Category: net neutrality
I’ve been watching T-Mobile’s new Binge-On (BO) offering for a few weeks now as it gains more and more headlines. Today TMO CEO John Legere went on a rant directed at the Electronic Freedom Foundation (of which I am a member) and their recent analysis of the service.
TMO and Legere say that Binge-On is a feature aimed at providing their customers with a better video experience, and saving them money by not charging data fees for video from Binge-On partners such as Netflix, Hulu, and Youtube. This sounds like a good thing, doesn’t it? Free is good.
There are two issues with this. The first is that TMO is slowing down ALL video streams to mobile devices, not just streams from non-BO partners. Every HTML5 video stream is slowed to 1.5Mbps. Some sources are saying that HD video is being converted to 480p, but I haven’t seen a definitive answer to this question. Frankly, reducing bandwidth to mobile devices makes a lot of sense, because on those devices a reduced-resolution image looks just fine. If you are watching a video on a 5-inch screen, you really don’t need to see that stream in high-bandwidth, high-resolution. You can opt out of Binge-On, and that’s really what has folks in a dither…it’s turned on by default. TMO counters by pointing out that customers were inadvertently burning through their data plan by watching unnecessarily high bandwidth video.
The second, and larger issue, is net neutrality. In 2015 the Federal Communications Commission (FCC) issued a ruling that basically said that data is data…it’s illegal to differentiate among and treat differently email versus text versus video versus web browsing. TMO’s Binge-On is in direct violation of this, treating video differently than other network traffic. Worse, the Electronic Freedom Foundation (EFF) showed that TMO slowed down video traffic even when the file was not explicitly identified as video (with a .mpg file extension, for example). That means that TMO is peering inside the data to see what it is…a technique called deep packet inspection. If TMO is inspecting packets, what else are they planning on doing? And who are they sharing that information with?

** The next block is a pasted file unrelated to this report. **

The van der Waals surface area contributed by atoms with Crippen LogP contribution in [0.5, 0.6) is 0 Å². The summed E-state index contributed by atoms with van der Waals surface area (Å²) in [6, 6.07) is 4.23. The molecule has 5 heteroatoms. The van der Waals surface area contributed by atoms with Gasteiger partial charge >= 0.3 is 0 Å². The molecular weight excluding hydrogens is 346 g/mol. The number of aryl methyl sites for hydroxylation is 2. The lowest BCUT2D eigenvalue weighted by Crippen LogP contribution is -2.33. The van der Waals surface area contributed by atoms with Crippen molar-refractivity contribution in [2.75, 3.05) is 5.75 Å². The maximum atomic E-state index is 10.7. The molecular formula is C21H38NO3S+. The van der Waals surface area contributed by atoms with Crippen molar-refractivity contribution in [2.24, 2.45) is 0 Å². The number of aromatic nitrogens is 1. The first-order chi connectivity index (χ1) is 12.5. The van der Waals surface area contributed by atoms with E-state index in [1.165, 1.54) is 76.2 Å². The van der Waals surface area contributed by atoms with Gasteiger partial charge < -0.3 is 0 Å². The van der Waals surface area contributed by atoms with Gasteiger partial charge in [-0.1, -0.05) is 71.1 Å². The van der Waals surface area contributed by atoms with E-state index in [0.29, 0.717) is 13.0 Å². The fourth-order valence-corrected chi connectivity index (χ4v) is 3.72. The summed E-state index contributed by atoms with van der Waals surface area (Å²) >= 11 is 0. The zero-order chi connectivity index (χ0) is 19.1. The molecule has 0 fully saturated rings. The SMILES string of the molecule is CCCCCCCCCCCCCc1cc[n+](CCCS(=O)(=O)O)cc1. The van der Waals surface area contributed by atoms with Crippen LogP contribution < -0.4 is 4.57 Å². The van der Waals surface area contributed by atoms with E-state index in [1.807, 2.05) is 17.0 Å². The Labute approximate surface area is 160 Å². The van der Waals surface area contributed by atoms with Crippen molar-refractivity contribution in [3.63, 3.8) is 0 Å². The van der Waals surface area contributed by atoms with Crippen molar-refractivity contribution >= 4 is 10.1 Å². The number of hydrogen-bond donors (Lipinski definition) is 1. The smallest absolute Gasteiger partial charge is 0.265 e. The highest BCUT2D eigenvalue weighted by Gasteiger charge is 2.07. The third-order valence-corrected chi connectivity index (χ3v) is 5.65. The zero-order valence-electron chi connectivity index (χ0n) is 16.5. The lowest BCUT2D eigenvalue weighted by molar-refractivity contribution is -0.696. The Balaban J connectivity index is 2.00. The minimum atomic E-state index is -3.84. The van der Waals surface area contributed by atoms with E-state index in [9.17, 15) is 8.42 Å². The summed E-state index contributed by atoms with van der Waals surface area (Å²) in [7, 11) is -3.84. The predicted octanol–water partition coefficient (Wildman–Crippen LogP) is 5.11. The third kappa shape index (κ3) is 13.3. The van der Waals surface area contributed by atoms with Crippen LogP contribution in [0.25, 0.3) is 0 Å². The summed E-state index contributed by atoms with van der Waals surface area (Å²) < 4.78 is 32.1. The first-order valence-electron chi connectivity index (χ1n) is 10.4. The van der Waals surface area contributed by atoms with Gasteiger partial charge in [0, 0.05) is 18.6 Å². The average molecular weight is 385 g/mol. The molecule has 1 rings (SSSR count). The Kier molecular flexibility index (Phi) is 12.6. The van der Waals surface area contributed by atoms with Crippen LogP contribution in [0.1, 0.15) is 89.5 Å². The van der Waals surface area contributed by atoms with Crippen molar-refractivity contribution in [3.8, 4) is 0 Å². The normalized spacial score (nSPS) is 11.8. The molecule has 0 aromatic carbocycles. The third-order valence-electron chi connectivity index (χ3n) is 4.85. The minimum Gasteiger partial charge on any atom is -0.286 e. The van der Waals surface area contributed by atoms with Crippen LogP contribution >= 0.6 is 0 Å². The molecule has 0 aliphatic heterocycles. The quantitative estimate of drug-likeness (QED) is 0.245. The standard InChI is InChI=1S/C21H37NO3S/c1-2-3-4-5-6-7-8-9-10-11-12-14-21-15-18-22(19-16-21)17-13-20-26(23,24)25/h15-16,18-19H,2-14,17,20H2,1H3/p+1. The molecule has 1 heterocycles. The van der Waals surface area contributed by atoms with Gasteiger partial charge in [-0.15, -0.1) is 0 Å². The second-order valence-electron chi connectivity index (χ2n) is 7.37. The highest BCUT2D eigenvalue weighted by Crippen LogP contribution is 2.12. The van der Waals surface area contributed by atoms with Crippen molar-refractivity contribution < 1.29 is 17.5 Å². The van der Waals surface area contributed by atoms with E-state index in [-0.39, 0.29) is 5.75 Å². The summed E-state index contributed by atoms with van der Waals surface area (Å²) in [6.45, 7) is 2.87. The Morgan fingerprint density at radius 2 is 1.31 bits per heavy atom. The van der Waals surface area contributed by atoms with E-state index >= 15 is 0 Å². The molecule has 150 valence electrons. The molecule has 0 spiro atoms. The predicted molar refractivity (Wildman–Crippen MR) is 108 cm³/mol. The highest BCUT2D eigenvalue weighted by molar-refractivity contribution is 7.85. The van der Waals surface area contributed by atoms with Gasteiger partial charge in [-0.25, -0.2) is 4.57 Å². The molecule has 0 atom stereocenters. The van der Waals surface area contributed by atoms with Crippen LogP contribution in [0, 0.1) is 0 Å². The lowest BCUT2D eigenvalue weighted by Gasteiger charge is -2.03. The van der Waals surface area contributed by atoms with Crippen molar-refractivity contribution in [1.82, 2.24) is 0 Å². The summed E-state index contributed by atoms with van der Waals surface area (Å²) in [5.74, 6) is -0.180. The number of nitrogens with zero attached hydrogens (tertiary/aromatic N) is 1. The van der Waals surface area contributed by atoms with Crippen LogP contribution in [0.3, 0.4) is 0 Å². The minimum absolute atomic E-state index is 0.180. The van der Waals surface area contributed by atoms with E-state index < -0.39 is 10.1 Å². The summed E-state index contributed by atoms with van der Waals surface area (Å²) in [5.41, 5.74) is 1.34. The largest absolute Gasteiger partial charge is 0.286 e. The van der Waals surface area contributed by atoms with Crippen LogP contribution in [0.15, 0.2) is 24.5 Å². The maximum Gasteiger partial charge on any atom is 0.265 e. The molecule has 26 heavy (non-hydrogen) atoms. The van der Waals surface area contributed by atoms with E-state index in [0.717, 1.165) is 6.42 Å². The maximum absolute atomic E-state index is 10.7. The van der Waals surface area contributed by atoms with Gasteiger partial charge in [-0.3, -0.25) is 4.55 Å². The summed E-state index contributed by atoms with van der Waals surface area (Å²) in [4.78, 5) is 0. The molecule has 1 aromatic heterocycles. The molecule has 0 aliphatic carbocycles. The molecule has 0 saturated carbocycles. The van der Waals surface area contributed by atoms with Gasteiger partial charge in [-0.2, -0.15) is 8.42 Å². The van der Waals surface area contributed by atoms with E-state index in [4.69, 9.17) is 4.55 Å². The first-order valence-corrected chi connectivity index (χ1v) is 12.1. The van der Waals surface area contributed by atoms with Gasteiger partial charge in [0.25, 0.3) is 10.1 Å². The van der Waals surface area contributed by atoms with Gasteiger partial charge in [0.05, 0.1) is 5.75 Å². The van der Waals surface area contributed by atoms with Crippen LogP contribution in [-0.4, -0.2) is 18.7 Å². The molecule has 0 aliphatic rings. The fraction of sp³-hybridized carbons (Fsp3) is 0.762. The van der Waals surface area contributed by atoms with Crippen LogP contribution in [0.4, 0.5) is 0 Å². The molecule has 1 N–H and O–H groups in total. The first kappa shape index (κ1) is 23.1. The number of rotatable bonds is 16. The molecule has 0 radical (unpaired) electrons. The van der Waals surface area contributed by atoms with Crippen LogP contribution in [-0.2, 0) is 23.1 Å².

I’m of two minds on this issue. I’m a proponent of net neutrality, and I find it offensive that TMO is treating different kinds of data traffic in different ways. Net neutrality was hard-fought and extremely important in protecting the free exchange of ideas on the internet. As a consumer, though (and I use TMO on a tablet for audio streaming), how can I argue against free? I specifically bought a TMO tablet so that I could stream music at no charge through their Music Freedom program.
I’ve asked the EFF about Music Freedom and if its the same technique as Binge-On (deep packet inspection). No one complained about MF when it was launched a year ago. I have to think that TMO’s competitors are lining up their lawyers to take this one to the mat. I think that my position has to be with net neutrality…it is so much more important than a bunch of TMO subscribers getting free video.